A fresh perspective on audience targeting
Published: 12 Apr 2016
In this article by Emily Clark, Marketing and Communications Manager at Grabyo, she questions the use of the term 'millenial' as both a targeted-marketing demographic and in wider society more generally...
Apparently, I’m a millennial. There’s nothing I can do about it. That’s the phrase that’s been coined to describe my ‘generation’. So, if you want to market to me you need to post lots of content to Snapchat, churn out video content for fun and maybe even get Zoella to give a shout-out of your brand.
But, that’s not necessarily right. Not just as a ‘millennial’ myself, but as a marketer, I have big problems with the word ‘millennial’ at all.
The first problem is no-one can actually define a millennial. Is a millennial born post-1980 but pre-2005? Does a millennial have a birthday after 1st January 1990 but before 1st January 2000? Nobody can really say. How can everyone speak about targeting a generation that everyone has a different definition of? Why then, when we cannot collectively define a ‘millennial’, do we continue to use the word at all?
As a marketer, one thing I champion and constantly read about within the industry is the need to segment your audience to truly identify your target consumers. Take a look at a marketing plan. One of the first elements you’ll find is a process and understanding of who the target audience is.
Segmenting your audience by age is not enough. It never has been, and never will be. When I think of the diversity amongst my peers, it’s almost laughable to think that we can all be targeted in the same way. My friends and I were born within months of each other, raised in very similar households, received similar levels of education and are now employed in similar-level roles. We sound similar, right? But we all have different interests and appreciate things differently. That’s why I love to converse with them. We can watch the same football match and have different views on who should have won after viewing the same ninety minutes, we can read the same book and have different views having read exactly the same words or we can sit for two hours through the same film, in the same room, at the same time and still come away with different perspectives. We interpret so many things so differently, despite our similarities in so many ways. We’re all millennials, but we all see things differently.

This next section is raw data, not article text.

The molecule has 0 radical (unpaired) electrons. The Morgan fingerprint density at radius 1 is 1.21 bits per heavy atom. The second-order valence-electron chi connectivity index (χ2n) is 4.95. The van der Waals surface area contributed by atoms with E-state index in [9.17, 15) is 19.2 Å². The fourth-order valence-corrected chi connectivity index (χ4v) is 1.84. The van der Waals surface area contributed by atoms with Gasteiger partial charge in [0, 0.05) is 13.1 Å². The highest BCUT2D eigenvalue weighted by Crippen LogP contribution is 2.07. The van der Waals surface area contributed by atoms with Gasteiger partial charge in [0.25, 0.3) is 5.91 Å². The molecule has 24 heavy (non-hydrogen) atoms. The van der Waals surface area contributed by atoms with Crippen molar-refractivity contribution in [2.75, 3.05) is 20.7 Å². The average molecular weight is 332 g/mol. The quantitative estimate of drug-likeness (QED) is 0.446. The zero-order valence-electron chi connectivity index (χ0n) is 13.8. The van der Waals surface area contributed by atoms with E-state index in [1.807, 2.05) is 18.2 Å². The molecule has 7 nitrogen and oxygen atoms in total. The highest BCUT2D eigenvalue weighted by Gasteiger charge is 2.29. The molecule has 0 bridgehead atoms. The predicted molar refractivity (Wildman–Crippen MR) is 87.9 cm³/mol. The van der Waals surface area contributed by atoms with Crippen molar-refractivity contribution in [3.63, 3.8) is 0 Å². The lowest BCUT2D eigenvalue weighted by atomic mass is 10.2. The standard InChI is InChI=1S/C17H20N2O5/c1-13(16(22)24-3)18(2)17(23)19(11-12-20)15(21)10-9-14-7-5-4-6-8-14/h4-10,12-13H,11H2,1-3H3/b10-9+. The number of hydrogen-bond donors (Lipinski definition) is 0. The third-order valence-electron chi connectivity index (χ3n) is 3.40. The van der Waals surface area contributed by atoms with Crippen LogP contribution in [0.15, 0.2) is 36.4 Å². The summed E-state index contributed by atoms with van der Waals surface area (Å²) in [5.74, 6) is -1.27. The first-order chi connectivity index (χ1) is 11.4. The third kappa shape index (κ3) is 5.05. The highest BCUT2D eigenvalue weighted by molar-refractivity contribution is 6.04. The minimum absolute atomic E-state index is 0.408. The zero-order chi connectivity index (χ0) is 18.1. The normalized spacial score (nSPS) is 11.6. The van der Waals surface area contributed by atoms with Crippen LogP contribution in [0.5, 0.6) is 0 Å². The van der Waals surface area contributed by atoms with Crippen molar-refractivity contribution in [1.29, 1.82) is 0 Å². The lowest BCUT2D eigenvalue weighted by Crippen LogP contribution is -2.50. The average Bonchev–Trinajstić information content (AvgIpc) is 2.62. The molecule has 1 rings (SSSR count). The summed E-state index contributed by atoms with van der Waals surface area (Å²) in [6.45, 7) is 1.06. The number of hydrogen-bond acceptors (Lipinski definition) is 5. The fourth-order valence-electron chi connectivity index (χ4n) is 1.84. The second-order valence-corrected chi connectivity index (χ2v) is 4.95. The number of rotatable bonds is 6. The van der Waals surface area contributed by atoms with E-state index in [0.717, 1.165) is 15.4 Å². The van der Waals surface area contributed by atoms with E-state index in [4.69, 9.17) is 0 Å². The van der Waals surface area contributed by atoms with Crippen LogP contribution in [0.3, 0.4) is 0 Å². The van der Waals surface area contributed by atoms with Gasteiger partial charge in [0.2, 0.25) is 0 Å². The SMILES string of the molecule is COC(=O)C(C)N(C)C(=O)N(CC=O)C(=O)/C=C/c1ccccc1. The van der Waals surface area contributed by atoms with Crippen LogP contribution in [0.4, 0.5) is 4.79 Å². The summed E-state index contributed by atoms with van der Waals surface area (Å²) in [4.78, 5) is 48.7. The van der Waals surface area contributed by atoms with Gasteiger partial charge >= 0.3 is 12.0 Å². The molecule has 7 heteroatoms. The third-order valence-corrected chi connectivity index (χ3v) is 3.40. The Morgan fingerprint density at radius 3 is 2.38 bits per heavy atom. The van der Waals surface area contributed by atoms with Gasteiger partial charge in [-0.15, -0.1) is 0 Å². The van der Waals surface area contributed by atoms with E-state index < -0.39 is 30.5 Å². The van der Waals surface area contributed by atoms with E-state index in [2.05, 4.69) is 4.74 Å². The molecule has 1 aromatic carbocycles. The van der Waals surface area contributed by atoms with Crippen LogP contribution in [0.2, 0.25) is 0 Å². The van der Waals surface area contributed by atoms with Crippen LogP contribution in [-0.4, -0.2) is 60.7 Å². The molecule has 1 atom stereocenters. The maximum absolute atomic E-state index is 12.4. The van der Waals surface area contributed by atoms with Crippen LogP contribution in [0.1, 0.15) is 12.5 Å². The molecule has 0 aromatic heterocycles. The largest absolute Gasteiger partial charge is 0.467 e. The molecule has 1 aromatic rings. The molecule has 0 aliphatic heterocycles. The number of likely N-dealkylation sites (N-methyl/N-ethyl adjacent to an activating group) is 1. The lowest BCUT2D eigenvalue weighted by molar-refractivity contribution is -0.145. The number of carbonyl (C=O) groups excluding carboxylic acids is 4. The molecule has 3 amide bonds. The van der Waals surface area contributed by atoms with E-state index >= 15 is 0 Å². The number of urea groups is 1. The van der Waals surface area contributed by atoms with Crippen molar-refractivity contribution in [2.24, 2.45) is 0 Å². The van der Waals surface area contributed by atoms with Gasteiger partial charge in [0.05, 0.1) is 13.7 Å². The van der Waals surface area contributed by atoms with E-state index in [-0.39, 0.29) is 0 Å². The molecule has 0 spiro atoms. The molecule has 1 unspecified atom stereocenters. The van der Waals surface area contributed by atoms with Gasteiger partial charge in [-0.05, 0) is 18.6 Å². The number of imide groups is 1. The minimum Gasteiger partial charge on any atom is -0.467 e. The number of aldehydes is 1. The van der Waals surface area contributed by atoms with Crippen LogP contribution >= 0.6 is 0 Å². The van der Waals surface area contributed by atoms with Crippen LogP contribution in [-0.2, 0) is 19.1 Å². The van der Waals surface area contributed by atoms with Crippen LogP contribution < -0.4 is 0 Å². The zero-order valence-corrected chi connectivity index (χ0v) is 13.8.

Putting a label on a generation is problematic in general because it suggests that individuals are worth no more than their age and their environment. Netflix’s vice-president of product innovation, Todd Yellin, has previously stated: "there are 19-year-old guys who watch Dance Moms, and 73-year-old women who are watching Breaking Bad and Avengers." Todd’s quote screams, more so than many I have seen on the topic, that segmentation should be based on ‘passion points’ rather than age. Focus on targeting consumers based on the things they can control, rather than the things they cannot.
I cringe at the word millennial. Whenever I hear those outside of the perceived ‘millennial’ bracket approach the term, they almost hesitate, yet when they do pronounce the word they do it with such confidence as to suggest the word actually means something. Millennials are a source of fascination. A riddle. A problem that few have found the solution to.
The fact that more of us are rejecting traditional career standards, have a desire to be healthy and are much more experience-driven than material-driven is more of a sign of the times than of a generation. Take the fact that many of ‘us’ want to start our businesses and are not willing to conform to a single career. My own mother is far from being a millennial, but after embarking on one job for 26 years, she went back to education and began a completely different career path. She was inspired to make a change to her career for the better. This is a fine example of the times, not the people.
‘Millennials’. There’s millions of us, all saying lots of different things based on varying perspectives. “The general connecting thread is that we have similar means to say it—social media and related technology—but when did a vehicle of expression come to define a generation?” That’s a fantastic quote from Victoria Dawson Hoff and one which could be said for our grandparents and parents too in consideration of print media, radio and television. Does social media define us? No. It certainly doesn’t define me.
It does not seem fair to the diversity of our population, and the experiences we all encounter, to round everyone up based on age demographics. As marketers, we have more data at our finger tips than ever yet we still refer back to a targeting process that is based upon age. If we want actionable insights and ultimately results, we need to be more specific about who we want to target. If you’re targeting simply by age, then trust me, as a ‘millennial’, you’re doing it wrong.
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